Tomorrow the annual meeting, conference, and exhibit of the United States Society of Mining Engineers (SME) kicks off in full swing in Denver. Today we set up the booth, chatted to old friends, and attended a party given to the students who participated in the student competition.
The competition was won by a team from Virginia Tech. I did not talk to the winning team. Instead I chanced on another team from the same area and they told me they lost “bad.” They could not tell me why they lost and the winning team won. “Maybe we just got sick of sitting for three hours at a time in a room staring at each other,” one of the loosing team members suggested.
I chatted with some energetic student from Montana Tech. They too did not win. “Maybe we just didn’t know there was so much data out there,” one of the team suggested.
In spite of not winning, all the graduating students I talked to has a job. “Not the best,” said one young lady. “But as a mining engineer you have to be flexible this year, so I am going to Alabama to work in a quarry.” I wished here the very best for determination.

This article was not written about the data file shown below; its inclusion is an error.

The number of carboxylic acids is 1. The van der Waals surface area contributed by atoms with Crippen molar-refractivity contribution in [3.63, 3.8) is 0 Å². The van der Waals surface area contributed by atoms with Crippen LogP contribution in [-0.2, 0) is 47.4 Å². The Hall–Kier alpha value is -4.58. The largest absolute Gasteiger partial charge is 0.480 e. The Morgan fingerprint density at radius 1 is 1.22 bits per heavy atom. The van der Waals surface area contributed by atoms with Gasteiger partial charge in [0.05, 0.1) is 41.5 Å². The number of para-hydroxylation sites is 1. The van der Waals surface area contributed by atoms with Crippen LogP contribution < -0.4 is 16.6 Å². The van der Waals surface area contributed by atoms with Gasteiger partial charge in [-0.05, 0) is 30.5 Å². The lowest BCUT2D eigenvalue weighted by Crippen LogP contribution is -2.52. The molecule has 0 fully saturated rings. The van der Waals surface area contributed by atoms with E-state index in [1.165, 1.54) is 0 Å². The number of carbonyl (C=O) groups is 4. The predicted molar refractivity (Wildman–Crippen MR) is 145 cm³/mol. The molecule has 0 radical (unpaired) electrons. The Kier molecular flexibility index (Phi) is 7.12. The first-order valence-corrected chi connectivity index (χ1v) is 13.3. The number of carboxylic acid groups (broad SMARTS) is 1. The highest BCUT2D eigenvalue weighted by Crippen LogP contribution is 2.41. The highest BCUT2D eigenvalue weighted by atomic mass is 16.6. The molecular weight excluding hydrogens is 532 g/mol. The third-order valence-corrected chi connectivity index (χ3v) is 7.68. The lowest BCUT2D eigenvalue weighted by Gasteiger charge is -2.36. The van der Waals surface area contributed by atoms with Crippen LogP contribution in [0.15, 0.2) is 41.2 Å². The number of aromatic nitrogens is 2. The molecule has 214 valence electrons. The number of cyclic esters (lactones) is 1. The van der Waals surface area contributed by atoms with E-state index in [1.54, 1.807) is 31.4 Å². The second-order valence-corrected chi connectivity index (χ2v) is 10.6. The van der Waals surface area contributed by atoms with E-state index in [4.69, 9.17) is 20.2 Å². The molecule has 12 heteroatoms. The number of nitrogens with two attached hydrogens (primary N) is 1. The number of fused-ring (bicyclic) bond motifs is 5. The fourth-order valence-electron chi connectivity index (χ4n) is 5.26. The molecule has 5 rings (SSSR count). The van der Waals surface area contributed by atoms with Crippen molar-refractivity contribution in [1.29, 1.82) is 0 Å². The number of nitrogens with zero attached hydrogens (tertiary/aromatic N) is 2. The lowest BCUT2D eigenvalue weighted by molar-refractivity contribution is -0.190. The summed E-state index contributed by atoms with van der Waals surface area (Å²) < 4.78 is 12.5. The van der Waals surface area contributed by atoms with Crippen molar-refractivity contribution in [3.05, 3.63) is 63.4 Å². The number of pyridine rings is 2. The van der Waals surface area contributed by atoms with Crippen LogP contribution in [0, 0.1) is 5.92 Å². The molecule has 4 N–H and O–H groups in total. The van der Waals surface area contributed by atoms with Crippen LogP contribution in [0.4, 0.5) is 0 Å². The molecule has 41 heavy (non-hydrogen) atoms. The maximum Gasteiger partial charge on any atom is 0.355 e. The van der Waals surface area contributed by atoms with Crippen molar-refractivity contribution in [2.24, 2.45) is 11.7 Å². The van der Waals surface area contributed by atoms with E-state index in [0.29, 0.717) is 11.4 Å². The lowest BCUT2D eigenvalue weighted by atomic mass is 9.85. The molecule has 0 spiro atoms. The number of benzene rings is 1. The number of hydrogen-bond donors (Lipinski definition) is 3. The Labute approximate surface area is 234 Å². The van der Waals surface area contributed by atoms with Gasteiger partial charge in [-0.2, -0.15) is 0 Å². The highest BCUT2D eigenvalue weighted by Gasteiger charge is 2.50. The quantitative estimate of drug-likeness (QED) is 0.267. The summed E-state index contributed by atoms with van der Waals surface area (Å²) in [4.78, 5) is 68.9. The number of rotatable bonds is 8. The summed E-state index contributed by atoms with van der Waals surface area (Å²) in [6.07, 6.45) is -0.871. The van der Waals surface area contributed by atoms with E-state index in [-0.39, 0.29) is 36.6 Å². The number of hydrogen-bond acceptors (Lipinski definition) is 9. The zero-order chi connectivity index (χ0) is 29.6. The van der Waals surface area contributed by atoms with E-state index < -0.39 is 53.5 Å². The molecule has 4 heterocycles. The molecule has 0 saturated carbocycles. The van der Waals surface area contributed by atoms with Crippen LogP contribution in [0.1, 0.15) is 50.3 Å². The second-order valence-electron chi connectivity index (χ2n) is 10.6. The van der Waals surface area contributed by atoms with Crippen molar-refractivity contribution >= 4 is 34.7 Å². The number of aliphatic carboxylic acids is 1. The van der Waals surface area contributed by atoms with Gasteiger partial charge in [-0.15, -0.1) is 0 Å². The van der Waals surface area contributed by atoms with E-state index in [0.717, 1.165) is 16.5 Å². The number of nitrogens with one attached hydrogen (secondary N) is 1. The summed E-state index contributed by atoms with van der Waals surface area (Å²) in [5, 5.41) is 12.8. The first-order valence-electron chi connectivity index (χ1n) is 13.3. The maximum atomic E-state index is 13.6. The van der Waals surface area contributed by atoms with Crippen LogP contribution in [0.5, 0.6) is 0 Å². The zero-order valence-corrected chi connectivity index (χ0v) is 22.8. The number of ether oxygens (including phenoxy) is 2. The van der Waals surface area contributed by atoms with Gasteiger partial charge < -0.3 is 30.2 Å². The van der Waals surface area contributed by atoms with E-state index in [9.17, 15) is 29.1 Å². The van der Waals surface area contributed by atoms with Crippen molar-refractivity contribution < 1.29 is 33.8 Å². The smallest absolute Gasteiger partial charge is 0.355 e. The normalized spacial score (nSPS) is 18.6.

One student I talked to, told me that her boyfriend, also a mining engineering graduate, has been flow around the country five times for five different sets of interviews, and each one fell through as the interviewing company announced layoffs a few days after interviewing her boyfriend. “He’ll just have to keep looking,” she said.
This same sense of determination in the face of slowdown pervaded the exhibit hall. To me the hall seemed much quieter than at the comparable time last year. Not once did I line-up for a drink. The exhibitors sat with glum determination in their booths, defending a dream that has fled.
Maybe tomorrow some honorable keynote speaker will put a gloss on this. I do not expect another SuperCycle speech. I am not sure what I would say as keynote speaker. It is a platitude to talk of mining downside cycles. It is silly to say SME will live up to its mission by posting educational videos on a site parallel to OneMIne. It is disgusting to say “take over Canada and Mexico and mine them dry.” It lacks credibility to promise new sustainable mining initiatives. And there are too many Republicans here to plead for a bail-out. So we do have something to eagerly await tomorrow. I will blog about it at noon MST. See you then.